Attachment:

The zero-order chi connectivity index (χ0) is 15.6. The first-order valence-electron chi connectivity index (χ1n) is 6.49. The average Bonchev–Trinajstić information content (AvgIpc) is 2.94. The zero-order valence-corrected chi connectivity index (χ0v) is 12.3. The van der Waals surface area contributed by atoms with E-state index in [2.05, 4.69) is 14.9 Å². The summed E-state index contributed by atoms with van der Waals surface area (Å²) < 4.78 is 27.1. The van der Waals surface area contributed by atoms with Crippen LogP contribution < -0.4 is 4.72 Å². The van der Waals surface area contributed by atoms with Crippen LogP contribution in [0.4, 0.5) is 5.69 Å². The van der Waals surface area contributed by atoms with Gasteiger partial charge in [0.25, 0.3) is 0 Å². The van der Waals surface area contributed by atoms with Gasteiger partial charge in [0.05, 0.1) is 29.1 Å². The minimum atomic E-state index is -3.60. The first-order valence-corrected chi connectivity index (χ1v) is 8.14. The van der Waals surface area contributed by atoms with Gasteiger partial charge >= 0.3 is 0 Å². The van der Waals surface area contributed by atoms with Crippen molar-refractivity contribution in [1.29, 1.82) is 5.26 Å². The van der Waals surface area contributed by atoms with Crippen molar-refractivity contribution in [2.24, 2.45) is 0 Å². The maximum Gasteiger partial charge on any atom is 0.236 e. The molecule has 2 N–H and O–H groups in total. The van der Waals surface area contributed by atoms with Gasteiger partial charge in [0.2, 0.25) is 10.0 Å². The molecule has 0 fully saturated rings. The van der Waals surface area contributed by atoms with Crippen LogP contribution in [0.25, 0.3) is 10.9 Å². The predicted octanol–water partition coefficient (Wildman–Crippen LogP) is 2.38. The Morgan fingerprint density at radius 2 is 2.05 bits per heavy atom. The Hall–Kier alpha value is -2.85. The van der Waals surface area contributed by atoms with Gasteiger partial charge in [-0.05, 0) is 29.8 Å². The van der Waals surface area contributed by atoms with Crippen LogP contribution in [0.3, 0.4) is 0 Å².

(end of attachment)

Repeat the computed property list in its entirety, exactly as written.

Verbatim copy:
The zero-order chi connectivity index (χ0) is 15.6. The first-order valence-electron chi connectivity index (χ1n) is 6.49. The average Bonchev–Trinajstić information content (AvgIpc) is 2.94. The zero-order valence-corrected chi connectivity index (χ0v) is 12.3. The van der Waals surface area contributed by atoms with E-state index in [2.05, 4.69) is 14.9 Å². The summed E-state index contributed by atoms with van der Waals surface area (Å²) < 4.78 is 27.1. The van der Waals surface area contributed by atoms with Crippen LogP contribution < -0.4 is 4.72 Å². The van der Waals surface area contributed by atoms with Crippen LogP contribution in [0.4, 0.5) is 5.69 Å². The van der Waals surface area contributed by atoms with Gasteiger partial charge in [0.25, 0.3) is 0 Å². The van der Waals surface area contributed by atoms with Gasteiger partial charge in [0.05, 0.1) is 29.1 Å². The minimum atomic E-state index is -3.60. The first-order valence-corrected chi connectivity index (χ1v) is 8.14. The van der Waals surface area contributed by atoms with Gasteiger partial charge >= 0.3 is 0 Å². The van der Waals surface area contributed by atoms with Crippen molar-refractivity contribution in [1.29, 1.82) is 5.26 Å². The van der Waals surface area contributed by atoms with Crippen molar-refractivity contribution in [2.24, 2.45) is 0 Å². The maximum Gasteiger partial charge on any atom is 0.236 e. The molecule has 2 N–H and O–H groups in total. The van der Waals surface area contributed by atoms with Gasteiger partial charge in [0.2, 0.25) is 10.0 Å². The molecule has 0 fully saturated rings. The van der Waals surface area contributed by atoms with Crippen LogP contribution in [0.25, 0.3) is 10.9 Å². The predicted octanol–water partition coefficient (Wildman–Crippen LogP) is 2.38. The Morgan fingerprint density at radius 2 is 2.05 bits per heavy atom. The Hall–Kier alpha value is -2.85. The van der Waals surface area contributed by atoms with Gasteiger partial charge in [-0.05, 0) is 29.8 Å². The van der Waals surface area contributed by atoms with Crippen LogP contribution in [0.3, 0.4) is 0 Å².